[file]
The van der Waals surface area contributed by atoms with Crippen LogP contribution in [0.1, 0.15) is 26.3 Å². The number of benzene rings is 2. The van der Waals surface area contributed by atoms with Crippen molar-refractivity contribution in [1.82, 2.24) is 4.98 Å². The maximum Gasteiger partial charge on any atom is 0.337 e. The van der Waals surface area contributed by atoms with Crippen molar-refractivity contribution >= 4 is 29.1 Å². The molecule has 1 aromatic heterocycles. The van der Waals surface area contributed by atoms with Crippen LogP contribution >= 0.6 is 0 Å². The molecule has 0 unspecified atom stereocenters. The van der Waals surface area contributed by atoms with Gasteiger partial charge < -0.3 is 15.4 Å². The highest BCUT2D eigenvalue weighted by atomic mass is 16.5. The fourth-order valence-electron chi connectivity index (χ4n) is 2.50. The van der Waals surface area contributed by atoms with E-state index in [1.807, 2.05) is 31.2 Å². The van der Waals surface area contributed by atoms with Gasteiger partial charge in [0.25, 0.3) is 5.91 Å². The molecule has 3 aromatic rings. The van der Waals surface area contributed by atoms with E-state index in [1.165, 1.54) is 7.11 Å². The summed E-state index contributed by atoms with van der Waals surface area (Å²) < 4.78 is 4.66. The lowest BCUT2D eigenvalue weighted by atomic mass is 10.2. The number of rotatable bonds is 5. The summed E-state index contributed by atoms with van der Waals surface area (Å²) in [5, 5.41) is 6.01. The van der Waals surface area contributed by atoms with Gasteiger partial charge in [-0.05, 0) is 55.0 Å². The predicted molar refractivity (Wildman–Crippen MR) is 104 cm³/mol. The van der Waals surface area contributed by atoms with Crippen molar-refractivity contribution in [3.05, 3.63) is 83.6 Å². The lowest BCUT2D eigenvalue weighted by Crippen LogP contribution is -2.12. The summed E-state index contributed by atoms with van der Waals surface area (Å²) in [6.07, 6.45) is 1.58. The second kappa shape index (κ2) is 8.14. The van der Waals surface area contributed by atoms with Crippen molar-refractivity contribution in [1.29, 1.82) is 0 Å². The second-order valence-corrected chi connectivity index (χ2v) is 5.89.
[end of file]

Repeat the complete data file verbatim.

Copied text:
The van der Waals surface area contributed by atoms with Crippen LogP contribution in [0.1, 0.15) is 26.3 Å². The number of benzene rings is 2. The van der Waals surface area contributed by atoms with Crippen molar-refractivity contribution in [1.82, 2.24) is 4.98 Å². The maximum Gasteiger partial charge on any atom is 0.337 e. The van der Waals surface area contributed by atoms with Crippen molar-refractivity contribution >= 4 is 29.1 Å². The molecule has 1 aromatic heterocycles. The van der Waals surface area contributed by atoms with Crippen LogP contribution >= 0.6 is 0 Å². The molecule has 0 unspecified atom stereocenters. The van der Waals surface area contributed by atoms with Gasteiger partial charge < -0.3 is 15.4 Å². The highest BCUT2D eigenvalue weighted by atomic mass is 16.5. The fourth-order valence-electron chi connectivity index (χ4n) is 2.50. The van der Waals surface area contributed by atoms with E-state index in [1.807, 2.05) is 31.2 Å². The van der Waals surface area contributed by atoms with Gasteiger partial charge in [0.25, 0.3) is 5.91 Å². The molecule has 3 aromatic rings. The van der Waals surface area contributed by atoms with E-state index in [1.165, 1.54) is 7.11 Å². The summed E-state index contributed by atoms with van der Waals surface area (Å²) < 4.78 is 4.66. The lowest BCUT2D eigenvalue weighted by atomic mass is 10.2. The number of rotatable bonds is 5. The summed E-state index contributed by atoms with van der Waals surface area (Å²) in [5, 5.41) is 6.01. The van der Waals surface area contributed by atoms with Gasteiger partial charge in [-0.05, 0) is 55.0 Å². The predicted molar refractivity (Wildman–Crippen MR) is 104 cm³/mol. The van der Waals surface area contributed by atoms with Crippen molar-refractivity contribution in [3.05, 3.63) is 83.6 Å². The lowest BCUT2D eigenvalue weighted by Crippen LogP contribution is -2.12. The summed E-state index contributed by atoms with van der Waals surface area (Å²) in [6.07, 6.45) is 1.58. The second kappa shape index (κ2) is 8.14. The van der Waals surface area contributed by atoms with Crippen molar-refractivity contribution in [1.29, 1.82) is 0 Å². The second-order valence-corrected chi connectivity index (χ2v) is 5.89.